what kind of flexibility are you talking about?
Good write up. Only quibble: Iray also allows for CPU + GPU rendering.
really? did not know that. But to be honest right now iray is not a contender on any level. The current beta for c4d is a prototype at best. and it take so long to clean up noise, i didn’t even get there. was waiting for like 3 minutes on a cube with a luminance plane.. and still noisy..
maybe in a couple of updates it’ll be better, after all it does have nvidia’s budget behind it.. but for now.. meh..
would love those blue bolded titles to be links to the render engines 😛
I’d like to see standard and Physical in there. And is it true that VRAY for C4D pretty behind from other versions? Great write-up otherwise.
standard super fast for simple scenes. physical faster when you have more detail, blurry reflections etc.. But this article is about 3rd party render engines. Maybe next time i can compare physical and standard. although i feel people like nick from GSG have covered this in their presentations.
also due to the fact that since the new reflectance channel got introduced where i cant edit multiple reflectances at the same time, ive stopped using standard renderer for the most part.
Great info Aleksey. Thank you for taking the time to put this together.
A question regarding bias engines…are Octain, Thea, and Maxwell unbias and all the others biased?
Thea has both biased and unbiased engines in the package. Its actually 5 engines in one. but the GPU ones are unbiased. some biased engines have brute force mode ( its ussually much slower). Also im pretty sure arnold is unbiased. Corona offers unbiased rendering option. you should check out each render individually.
Thank you, will do!
do you have any videos that show c4d integration? i couldn’t find anything recent.
Hi Alekey, just stumbled onto your site. Great stuff! Will continue to come back for info.
Super important Q for me: VRAY FOR C4D – Do you know if that particular incarnation of Vray is going to be RT anytime soon, for GPU rendering? (and whether it’s going to be like Thea for both cpu/gpu?) They’re apparently some third-party company licensed out to make vray, so there’s no-one to call, and their info on the website is basically nil.
Thanks so much!
Hey Alan, well from what i hear on the interwebs, the beta is out for people who purchased the vray master course or something. Im not sure if its hybrid gpu+cpu at the same time. I think it has a render engine with is gpu based and one which is cpu based. But its just my opinion. I might be wrong, it might be hybrid.
the guy to get in contace with is named stefan, maybe you’ll have some luck through here: //www.vrayforc4d.net/portal/contact ,if you didn’t find the info on official site ( i know there are like 3). he also frequents c4dcafe so maybe try on there.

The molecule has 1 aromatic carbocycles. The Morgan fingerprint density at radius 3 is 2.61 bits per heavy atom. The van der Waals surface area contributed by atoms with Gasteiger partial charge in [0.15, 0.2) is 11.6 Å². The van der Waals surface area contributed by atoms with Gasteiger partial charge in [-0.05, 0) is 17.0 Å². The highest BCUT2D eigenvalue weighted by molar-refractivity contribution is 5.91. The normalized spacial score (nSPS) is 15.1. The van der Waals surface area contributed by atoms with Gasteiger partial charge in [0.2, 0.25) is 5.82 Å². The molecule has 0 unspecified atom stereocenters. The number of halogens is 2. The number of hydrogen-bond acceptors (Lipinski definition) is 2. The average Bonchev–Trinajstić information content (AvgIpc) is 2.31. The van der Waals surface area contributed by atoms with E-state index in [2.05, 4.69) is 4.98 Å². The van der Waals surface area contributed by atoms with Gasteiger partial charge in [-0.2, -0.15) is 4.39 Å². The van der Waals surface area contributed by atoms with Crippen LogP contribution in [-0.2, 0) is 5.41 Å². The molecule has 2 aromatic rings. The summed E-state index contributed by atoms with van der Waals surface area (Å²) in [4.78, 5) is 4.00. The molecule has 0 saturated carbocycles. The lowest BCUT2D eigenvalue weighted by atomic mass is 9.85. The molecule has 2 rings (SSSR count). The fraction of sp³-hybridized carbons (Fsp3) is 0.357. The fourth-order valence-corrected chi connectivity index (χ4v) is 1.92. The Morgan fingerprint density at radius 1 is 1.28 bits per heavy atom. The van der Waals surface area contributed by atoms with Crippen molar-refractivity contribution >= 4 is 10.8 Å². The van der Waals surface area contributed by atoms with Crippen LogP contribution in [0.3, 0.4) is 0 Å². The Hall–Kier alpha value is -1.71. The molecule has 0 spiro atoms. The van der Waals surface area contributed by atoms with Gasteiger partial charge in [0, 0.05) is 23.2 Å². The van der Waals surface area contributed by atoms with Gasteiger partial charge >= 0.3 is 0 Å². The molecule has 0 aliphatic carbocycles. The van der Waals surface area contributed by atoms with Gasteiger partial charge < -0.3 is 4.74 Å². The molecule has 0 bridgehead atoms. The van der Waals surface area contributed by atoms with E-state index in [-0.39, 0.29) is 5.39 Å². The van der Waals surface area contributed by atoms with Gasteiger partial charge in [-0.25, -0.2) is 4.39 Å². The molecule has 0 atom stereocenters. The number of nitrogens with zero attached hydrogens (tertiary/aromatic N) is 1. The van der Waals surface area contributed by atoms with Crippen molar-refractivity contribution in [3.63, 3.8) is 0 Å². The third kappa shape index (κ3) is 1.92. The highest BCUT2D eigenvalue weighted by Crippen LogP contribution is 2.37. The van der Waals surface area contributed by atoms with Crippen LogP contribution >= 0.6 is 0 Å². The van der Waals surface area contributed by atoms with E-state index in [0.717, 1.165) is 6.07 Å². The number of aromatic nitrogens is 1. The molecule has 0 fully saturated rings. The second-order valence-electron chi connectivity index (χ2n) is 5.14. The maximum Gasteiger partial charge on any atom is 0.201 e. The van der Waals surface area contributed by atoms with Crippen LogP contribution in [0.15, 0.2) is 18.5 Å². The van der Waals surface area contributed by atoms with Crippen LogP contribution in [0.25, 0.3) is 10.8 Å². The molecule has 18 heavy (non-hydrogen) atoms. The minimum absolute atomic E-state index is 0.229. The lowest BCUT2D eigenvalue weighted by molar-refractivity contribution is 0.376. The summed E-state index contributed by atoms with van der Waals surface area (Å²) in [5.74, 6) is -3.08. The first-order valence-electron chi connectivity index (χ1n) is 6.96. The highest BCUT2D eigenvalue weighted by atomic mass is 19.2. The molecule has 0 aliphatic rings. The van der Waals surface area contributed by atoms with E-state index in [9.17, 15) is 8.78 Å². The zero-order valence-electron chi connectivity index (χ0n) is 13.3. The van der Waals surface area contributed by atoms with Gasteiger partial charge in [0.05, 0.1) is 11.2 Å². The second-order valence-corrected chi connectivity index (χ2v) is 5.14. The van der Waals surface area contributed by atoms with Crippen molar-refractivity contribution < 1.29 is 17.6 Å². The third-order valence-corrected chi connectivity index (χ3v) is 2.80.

New link for Thea : https://www.thearender.com/site/index.php/products/thea-for-cinema4d.html
yep just started with thea today … trying to make skin shaders 🙂 thanks for the thea review!
great write-up. I was a VrayforC4D user for 9 years & got totally fed up with tweaking settings etc to cut artefacts & render times, as well as the glacial pace of developments & sometimes confusing instructions (non-native English speaking)
Swapped to Maxwell which I love (now with GPU in release 4!) but like you came around to also using Thea- awesome CPU/GPU
acceleration, materials, animatable shaders/settings in C4D (can’t do that yet in Maxwell) great for getting high-quality Maxwell like animations done in reasonable time. Fast & responsive developers for C4D.
..avoided Octane & Arnold for similar reasons, & as I dislike the materials setup too.
Would recommend Thea to anyone thinking about an alternative.
Can you compare the speed between Thea vs Octane ? 1GPU+1CPU vs 2 GPU 😀
sorry only have 1 gpu. But it also heavily depends on what gpu and CPU you are using. so there really isn’t much point.
What about Corona Renderer definitely one of the best engines on the market and the c4d plug-in is ace!
I will have to try it again myself. Last time i tried it, it was quite underwhelming. But seeing as chaos group bought it, i guess it has made some serious progress :))
What do you think are it’s main strengths? I know its cpu based, so that makes it harder to scale. With gpu engine, you plug in another video card and bam, double the performance.
Great writeup. Blender cycles can also render on GPU + CPU at least inside blender 2.8 and 2.79 last beta. I will give redshift a try.
thanks! Yup, cycles recently introduced that in c4d too. Great times. So much choice 🙂
“This is something that Arnold and Houdini’s Mantra are famous for. They can handle Astronomical sized scenes without crashing.”
Come on.. Arnold 6 is pure dogshit in terms of speed and stability, so i’ve loaded in simple 3D Scan from threedescans website which has less than 3mil polys to test some shading in Maya 2020, then Arnold started eating my RAM, it went over 16GB and started eating memory from my SSD and soon enough it crashed. While something like V-Ray or Octane would’ve easily handled 50+ of these models.
I guess things change 🙂 I haven’t really heard anything positive about Arnold recently. The hype around it seems to have died down in the twitter verse too..
Things change so fast in this world. It’s a full time job to keep up with all this info 🙂
So thanks for the update.